Some of the worries are that education seems to be driven by customer coice and economic benefits. David Labarees's papers suggest that this process, at leat in the USA, has taken place over a long time: see How Dewey lost: The victory of David Snedden and social efficiency in the reform of American education and Citizens and Consumers: Changing Visions of Virtue and Opportunity in U.S. Education, 1841-2002. Perhaps owing to the success of American education, this influence is being felt elsewhere too. For the evolution of American University system and its 'success' see Larabee's Understanding the rise of American higher education: How complexity breeds autonomy .
P.S. See also Putting a Price on Professors (via Nanopolitan_

Tuesday, October 19, 2010

Links, October 19

From A “one dollar, one vote” explanation of the welfare state
"According to the one dollar, one vote theory of the welfare state, the faster growth of the rich's income in the US allowed the rich to increaseits political influence and tilt policy closer to its most preferred redistribution which involves a smaller welfare state. As a result, the growth of redistribution in the US lagged Europe’s."
quoted in Elitism in the Senate.
In USA Which undergraduate institutions produce science PhDs?. Top ten are private institutions and half of them liberal arts colleges (via Rajib Khan)

From a review of a paper on sex by Rajib Khan Sex with thee and the last woman:
"A new paper in Nature tackles sex through experimental evolution. In may ways the answer it offers to the question of sex is old-fashioned and straightforward. Higher rates of sex evolve in spatially heterogeneous environments......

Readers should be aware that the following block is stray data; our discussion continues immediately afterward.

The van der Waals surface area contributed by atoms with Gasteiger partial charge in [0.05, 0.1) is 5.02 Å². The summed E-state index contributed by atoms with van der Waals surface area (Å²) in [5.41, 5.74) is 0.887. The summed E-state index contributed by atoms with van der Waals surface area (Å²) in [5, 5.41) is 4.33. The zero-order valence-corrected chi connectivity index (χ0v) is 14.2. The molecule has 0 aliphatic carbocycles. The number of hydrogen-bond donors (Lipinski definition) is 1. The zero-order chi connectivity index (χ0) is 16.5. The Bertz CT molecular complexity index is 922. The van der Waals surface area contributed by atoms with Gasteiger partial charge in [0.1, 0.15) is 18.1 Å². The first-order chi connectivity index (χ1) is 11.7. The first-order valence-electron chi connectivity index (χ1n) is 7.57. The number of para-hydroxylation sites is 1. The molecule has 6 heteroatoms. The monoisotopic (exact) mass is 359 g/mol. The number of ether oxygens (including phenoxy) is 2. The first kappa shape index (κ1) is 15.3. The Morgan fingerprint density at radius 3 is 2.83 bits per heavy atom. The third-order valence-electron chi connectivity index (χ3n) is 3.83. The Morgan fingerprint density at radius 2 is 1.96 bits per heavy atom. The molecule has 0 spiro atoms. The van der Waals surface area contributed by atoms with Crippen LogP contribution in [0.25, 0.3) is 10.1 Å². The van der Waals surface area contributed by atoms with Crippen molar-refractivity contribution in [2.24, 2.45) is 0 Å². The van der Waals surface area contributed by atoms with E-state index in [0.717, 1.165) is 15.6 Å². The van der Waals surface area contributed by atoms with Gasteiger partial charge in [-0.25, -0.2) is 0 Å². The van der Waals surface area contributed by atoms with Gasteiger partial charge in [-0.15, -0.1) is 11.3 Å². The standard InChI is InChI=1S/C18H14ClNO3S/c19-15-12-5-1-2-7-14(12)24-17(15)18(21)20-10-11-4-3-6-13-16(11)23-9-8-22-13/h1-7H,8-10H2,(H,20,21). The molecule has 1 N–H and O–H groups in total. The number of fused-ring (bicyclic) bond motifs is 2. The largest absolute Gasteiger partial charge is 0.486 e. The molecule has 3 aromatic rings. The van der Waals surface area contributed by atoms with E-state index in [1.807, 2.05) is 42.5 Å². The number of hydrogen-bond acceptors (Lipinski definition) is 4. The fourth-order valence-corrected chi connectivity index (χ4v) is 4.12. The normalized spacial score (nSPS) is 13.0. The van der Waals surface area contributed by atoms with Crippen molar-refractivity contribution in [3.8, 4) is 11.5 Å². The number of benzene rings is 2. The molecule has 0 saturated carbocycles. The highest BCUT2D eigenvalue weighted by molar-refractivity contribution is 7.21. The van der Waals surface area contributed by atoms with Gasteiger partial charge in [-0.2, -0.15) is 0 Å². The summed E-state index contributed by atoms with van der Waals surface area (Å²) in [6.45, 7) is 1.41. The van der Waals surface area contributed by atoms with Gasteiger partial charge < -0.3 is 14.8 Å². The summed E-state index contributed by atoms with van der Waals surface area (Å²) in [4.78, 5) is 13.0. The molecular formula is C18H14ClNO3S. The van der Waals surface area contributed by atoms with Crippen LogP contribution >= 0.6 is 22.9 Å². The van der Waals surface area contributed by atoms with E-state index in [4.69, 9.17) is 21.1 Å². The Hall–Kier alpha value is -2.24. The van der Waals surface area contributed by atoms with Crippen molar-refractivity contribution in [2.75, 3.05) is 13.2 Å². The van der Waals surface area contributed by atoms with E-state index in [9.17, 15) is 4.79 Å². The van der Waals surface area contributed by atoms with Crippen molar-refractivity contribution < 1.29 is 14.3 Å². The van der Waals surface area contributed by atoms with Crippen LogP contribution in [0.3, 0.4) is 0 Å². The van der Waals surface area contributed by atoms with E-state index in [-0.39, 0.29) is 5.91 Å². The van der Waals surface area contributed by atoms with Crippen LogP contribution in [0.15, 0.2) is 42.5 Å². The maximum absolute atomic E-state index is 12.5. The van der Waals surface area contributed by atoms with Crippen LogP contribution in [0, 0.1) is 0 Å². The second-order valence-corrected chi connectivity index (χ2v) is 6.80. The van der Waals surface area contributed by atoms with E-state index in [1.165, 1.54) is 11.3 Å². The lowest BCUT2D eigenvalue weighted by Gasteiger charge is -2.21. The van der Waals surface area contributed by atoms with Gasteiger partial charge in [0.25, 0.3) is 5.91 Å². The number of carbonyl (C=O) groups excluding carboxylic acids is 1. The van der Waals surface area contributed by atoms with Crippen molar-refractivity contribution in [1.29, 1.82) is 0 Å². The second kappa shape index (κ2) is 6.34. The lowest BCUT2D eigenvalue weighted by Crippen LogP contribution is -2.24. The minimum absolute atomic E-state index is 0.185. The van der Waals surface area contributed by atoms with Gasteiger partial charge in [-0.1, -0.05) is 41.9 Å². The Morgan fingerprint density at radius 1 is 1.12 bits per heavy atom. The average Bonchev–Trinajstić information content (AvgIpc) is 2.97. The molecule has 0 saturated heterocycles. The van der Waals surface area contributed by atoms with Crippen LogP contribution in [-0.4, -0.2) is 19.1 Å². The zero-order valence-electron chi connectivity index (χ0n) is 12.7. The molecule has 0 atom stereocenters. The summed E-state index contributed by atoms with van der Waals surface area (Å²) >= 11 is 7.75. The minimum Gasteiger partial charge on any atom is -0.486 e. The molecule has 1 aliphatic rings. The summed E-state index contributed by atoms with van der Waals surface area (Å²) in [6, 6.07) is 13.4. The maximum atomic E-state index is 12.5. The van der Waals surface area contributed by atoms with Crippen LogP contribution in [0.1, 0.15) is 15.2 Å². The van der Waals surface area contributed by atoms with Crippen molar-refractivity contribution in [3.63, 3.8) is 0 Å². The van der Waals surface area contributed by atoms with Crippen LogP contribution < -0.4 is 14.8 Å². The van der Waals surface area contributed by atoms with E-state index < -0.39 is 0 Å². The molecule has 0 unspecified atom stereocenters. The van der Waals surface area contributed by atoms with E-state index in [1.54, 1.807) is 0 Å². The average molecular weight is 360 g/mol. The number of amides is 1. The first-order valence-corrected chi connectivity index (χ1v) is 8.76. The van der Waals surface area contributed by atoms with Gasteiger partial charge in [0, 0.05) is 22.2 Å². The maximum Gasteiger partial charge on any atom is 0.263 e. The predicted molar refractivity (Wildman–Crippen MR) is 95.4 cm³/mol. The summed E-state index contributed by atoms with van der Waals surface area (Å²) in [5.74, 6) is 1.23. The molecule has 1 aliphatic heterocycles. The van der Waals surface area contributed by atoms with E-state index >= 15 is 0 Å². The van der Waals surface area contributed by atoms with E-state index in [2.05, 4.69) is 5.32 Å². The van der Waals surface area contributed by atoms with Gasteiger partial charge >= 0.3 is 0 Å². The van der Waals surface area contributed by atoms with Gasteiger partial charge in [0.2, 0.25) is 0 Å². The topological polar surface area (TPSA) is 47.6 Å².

What does this mean in the long-term? Well, it may be that sex, and males, are adaptations to an unpredictable and wild world whose caprice we can not account for. As humanity, or perhaps more generally sentient beings, begin to control nature and buffer themselves artificially from the volatile fluctuations, will we need sex and males? At the end of history when conditions are stable, and all that is before us is the terminus of heat death, perhaps what awaits us are a series of mindless and boring clonal lineages, perfectly adapted to turning nutrients into flesh, generation to generation."
P.S. Many more links in 'A Blog Around the Clock" Quick Links….a lot of them…all good.

Saturday, October 16, 2010

The Inependent interviews Bezwada Wilson

of Safai Karmachari Andolan (SKA)The 'untouchable' Indians with an unenviable job

Interview with P.P.C.Joshi

on Telugu publishing here

Telugu Etymological Dictionary

From wapedia wiki:నిఘంటువు :
తెలుగు వ్యుత్పత్తి కోశం

లకంసాని చక్రధరరావు ,ఆంధ్రా యూనివర్సిటీ ప్రొఫెసర్ సంపాదకత్వంలో "తెలుగు వ్యుత్పత్తి కోశం " పేరుతో తెలుగు నుండి తెలుగు నిఘంటువు 1,08,330 పదాలతో 8 సంపుటాలుగా వెలువడినది.